by Ulf Petersen
Sixteen YPG/YPG fighters dead in twenty-four hours, and no end is in sight—the brutal game around Kobanê continues. Two friends from the Bağlar neighborhood, aged 32 and 35, tell me that if they didn’t have sole responsibility for their daughters’ care, they would rush to join the fight. “We’re not afraid of İşıd,” they say, using the Turkish shorthand for Islamic State (IS).
Kobanê could become a Kurdish Gallipoli, a founding myth for a “Kurdistan” of some political form. Sentiments that Rojava should unite with the KRG—in northern Iraq, led by Masoud Barzani—and with the PKK movement in Turkey are strong. Barzani’s peshmerga fighters were welcomed joyfully, as Nick Brauns describes.
The battle for Kobanê is strengthening Kurdish identity. That identity, a feeling of a deep connectedness, is the principal source of the Kurds’ spirit of resistance, strengthened by hatred for the Islamic State. Many Kurds consider the PKK’s program of women’s liberation, ecology, and council democracy to be an indispensable component of their Kurdish identity, indeed of Kurdish existence today.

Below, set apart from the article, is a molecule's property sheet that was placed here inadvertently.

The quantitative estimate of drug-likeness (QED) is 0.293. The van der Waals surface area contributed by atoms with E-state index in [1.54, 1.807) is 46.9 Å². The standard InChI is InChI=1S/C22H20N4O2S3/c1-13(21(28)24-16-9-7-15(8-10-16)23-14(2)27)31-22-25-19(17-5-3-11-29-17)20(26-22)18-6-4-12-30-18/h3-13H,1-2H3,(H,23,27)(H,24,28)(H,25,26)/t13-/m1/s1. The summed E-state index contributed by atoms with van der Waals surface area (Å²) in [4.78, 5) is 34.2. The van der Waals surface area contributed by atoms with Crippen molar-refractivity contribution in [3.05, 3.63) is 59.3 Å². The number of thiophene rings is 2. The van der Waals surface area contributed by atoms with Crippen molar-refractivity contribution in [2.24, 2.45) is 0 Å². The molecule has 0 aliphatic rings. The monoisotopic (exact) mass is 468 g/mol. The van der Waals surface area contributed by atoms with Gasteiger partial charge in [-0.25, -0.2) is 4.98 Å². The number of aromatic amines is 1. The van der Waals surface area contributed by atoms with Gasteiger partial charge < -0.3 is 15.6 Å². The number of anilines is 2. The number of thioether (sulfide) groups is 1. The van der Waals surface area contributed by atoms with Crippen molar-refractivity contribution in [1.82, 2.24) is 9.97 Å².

On Tuesday we talked with Ahmet Türk, a Kurdish politician who, along with the Aramaic Christian Februniye Akyol Benno, is co-mayor of the large city of Mardin. He emphasized that the Kurdish people’s struggle points to a solution for the entire Middle East. The goal is “democratic confederalism,” in the sense of Abdullah Öcalan, that transcends borders and guarantees peace and equality for all ethnic and religious groups.
By comparison with the pogrom mentality that is being inflamed by the Islamic State, the Shiite militias in Iraq, and other forces, this project seems a humane and democratic alternative.
Today I met a seventeen-year-old Kurd from Erbil, who three years ago gave up his Muslim beliefs and became an atheist. In fact, he has tattooed on his chest the symbol of the prophet Zarathustra, but he keeps it covered up, since his life is precious to him.
When we return, we will report on the conversations and observations at the border at Kobanê and in the refugee camps. We will consider how leftist movements here and in the West and approach the danger of German, Kurdish, Arabic, and other nationalisms and religious fundamentalisms as a common problem.
Diyarbakır, October 31, 2014
Video: Child care in the refugee camp Arin Mirxan in Suruç
Translated by Janet Biehl.